This was Jean Nicollet, interpreter at Three Rivers on the St. Lawrence. He had been some twenty years in Canada, had lived among the savage Algonquins of Allumette Island, and spent eight or nine years among the Nipissings, on the lake which bears their name. Here he became an Indian in all [Pg 4] his habits, but remained, nevertheless, a zealous Catholic, and returned to civilization at last because he could not live without the sacraments. Strange stories were current among the Nipissings of a people without hair or beard, who came from the West to trade with a tribe beyond the Great Lakes. Who could doubt that these strangers were Chinese or Japanese? Such tales may well have excited Nicollet's curiosity; and when, in 1635, or possibly in 1638, he was sent as an ambassador to the tribe in question, he would not have been surprised if on arriving he had found a party of mandarins among them. Perhaps it was with a view to such a contingency that he provided himself, as a dress of ceremony, with a robe of Chinese damask embroidered with birds and flowers. The tribe to which he was sent was that of the Winnebagoes, living near the head of the Green Bay of Lake Michigan. They had come to blows with the Hurons, allies of the French; and Nicollet was charged to negotiate a peace. When he approached the Winnebago town, he sent one of his Indian attendants to announce his coming, put on his robe of damask, and advanced to meet the expectant crowd with a pistol in each hand. The squaws and children fled, screaming that it was a manito, or spirit, armed with thunder and lightning; but the chiefs and warriors regaled him with so bountiful a hospitality that a hundred and twenty beavers were devoured at a single feast. From the Winnebagoes, he passed westward, ascended Fox [Pg 5] River, crossed to the Wisconsin, and descended it so far that, as he reported on his return, in three days more he would have reached the sea. The truth seems to be that he mistook the meaning of his Indian guides, and that the "great water" to which he was so near was not the sea, but the Mississippi.

      The secular motives for the war were in themselves strong enough; for the growth of the colony absolutely demanded the cessation of Iroquois raids, and the French had begun to learn the lesson that, in the case of hostile Indians, no good can come of attempts to conciliate, unless respect is first imposed by a sufficient castigation. It is true that the writers of the time paint Iroquois hostilities in their worst colors. In the innumerable letters which Mother Mary of the Incarnation sent home every autumn, by the returning ships, she spared no means to gain the sympathy and aid of the devout; and, with similar motives, the Jesuits in their printed Relations, took care to extenuate nothing of the miseries which the pious colony endured. Avaugour, too, in urging the sending out of a strong force to fortify and hold the country, had advised that, in order to furnish a pretext and disarm the jealousy of the English and Dutch, exaggerated accounts should be given of danger from the side of the savage confederates. Yet, with every allowance, these dangers and sufferings were sufficiently great.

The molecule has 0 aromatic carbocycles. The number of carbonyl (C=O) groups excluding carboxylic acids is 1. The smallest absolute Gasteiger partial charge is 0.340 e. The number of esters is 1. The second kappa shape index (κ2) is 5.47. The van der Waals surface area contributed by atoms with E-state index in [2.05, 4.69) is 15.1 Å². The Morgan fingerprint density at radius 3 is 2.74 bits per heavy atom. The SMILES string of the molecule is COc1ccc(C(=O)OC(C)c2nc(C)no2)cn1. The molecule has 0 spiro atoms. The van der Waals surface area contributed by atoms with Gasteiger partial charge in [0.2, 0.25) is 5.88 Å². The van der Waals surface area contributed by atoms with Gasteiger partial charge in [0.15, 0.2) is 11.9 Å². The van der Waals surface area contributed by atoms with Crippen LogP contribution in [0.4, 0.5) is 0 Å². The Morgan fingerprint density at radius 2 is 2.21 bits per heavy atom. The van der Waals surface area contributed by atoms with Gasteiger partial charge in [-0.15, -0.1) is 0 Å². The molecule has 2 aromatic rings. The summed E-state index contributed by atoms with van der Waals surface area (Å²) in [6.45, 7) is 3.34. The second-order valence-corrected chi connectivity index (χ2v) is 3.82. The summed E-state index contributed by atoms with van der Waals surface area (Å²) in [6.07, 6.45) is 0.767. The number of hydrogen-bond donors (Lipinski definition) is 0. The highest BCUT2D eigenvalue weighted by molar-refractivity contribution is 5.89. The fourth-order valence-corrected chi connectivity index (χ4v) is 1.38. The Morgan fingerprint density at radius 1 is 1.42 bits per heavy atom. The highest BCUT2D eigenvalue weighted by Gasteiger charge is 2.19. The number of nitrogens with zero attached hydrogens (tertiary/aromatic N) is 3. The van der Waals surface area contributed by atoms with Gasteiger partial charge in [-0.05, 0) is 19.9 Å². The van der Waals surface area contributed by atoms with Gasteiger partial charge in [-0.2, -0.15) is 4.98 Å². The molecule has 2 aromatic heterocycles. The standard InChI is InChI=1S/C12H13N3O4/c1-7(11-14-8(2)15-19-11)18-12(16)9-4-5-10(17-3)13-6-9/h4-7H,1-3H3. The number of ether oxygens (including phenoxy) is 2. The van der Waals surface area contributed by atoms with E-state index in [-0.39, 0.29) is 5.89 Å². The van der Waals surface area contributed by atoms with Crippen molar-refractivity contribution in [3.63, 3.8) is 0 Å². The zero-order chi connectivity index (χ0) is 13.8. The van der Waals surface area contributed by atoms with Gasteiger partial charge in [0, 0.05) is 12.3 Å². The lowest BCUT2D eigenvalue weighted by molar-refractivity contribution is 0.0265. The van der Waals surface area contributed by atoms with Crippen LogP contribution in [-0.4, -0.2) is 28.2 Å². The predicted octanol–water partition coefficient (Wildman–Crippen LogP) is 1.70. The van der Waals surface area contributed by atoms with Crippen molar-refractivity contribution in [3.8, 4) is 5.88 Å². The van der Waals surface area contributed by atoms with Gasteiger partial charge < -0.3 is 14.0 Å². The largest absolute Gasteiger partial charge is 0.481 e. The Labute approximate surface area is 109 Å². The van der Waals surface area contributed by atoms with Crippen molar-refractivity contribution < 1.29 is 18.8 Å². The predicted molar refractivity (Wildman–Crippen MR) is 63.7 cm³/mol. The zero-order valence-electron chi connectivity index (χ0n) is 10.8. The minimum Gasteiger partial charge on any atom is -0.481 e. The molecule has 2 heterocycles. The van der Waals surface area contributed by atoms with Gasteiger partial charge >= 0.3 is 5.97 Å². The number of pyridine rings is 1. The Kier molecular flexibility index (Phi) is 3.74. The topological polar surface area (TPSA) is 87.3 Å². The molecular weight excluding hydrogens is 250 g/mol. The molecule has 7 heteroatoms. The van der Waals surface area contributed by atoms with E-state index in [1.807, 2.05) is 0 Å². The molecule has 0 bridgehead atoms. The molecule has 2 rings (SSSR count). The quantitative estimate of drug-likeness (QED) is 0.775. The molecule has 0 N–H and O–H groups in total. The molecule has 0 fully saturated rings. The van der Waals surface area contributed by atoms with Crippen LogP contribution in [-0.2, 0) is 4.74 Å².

* Denonville au Ministre, 13 Nov. 1685.From copies of other documents before me, it appears that in 1659 the reserved portion of the island was also ceded to the Company of Montreal.


      It is unnecessary to specify the authorities for the introductory and subordinate portions of the narrative.This success was followed by a calamity. La Salle had gone up the Niagara to find a suitable place for a ship-yard, when he learned that the pilot in charge of the vessel he had left had disobeyed his orders, and ended by wrecking it on the coast. Little was saved except the anchors and cables destined for the new vessel to be built above the cataract. This loss threw him into extreme perplexity, and, as Hennepin says, "would have made anybody but him give up the enterprise."[121] The whole party were now gathered [Pg 143] at the palisaded house which La Motte had built, a little below the mountain ridge of Lewiston. They were a motley crew of French, Flemings, and Italians, all mutually jealous. La Salle's enemies had tampered with some of the men; and none of them seemed to have had much heart for the enterprise. The fidelity even of La Motte was doubtful. "He served me very ill," says La Salle; "and Messieurs de Tonty and de la Forest knew that he did his best to debauch all my men."[122] His health soon failed under the hardships of these winter journeyings, and he returned to Fort Frontenac, half-blinded by an inflammation of the eyes.[123] La Salle, seldom happy in the choice of subordinates, had, perhaps, in all his company but one man whom he could fully trust; and this was Tonty. He and Hennepin were on indifferent terms. Men thrown together in a rugged enterprise like this quickly learn to know each other; and the vain and assuming friar was not likely to commend himself to La Salle's brave and loyal lieutenant. Hennepin says that it was La Salle's policy to govern through the dissensions of his followers; and, from whatever cause, it is certain that those beneath him were rarely in perfect harmony.

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      ** Rglement de Police, 1676. Art. xxxvii.[11] Lettre du P. De Quen au R. P. Lallemant; no date. MS.

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      Lycon, who suspected no evil, continued his usual mode of life. One noon he went to the house of a freedman named Opasion, who usually had gay doings in his home, as he lived by entertaining young men. The little peristyle, scarcely ten feet long, was filled with a noisy, laughing party. Half a score of youths in mantles of every hue had formed a circle around two fighting quails.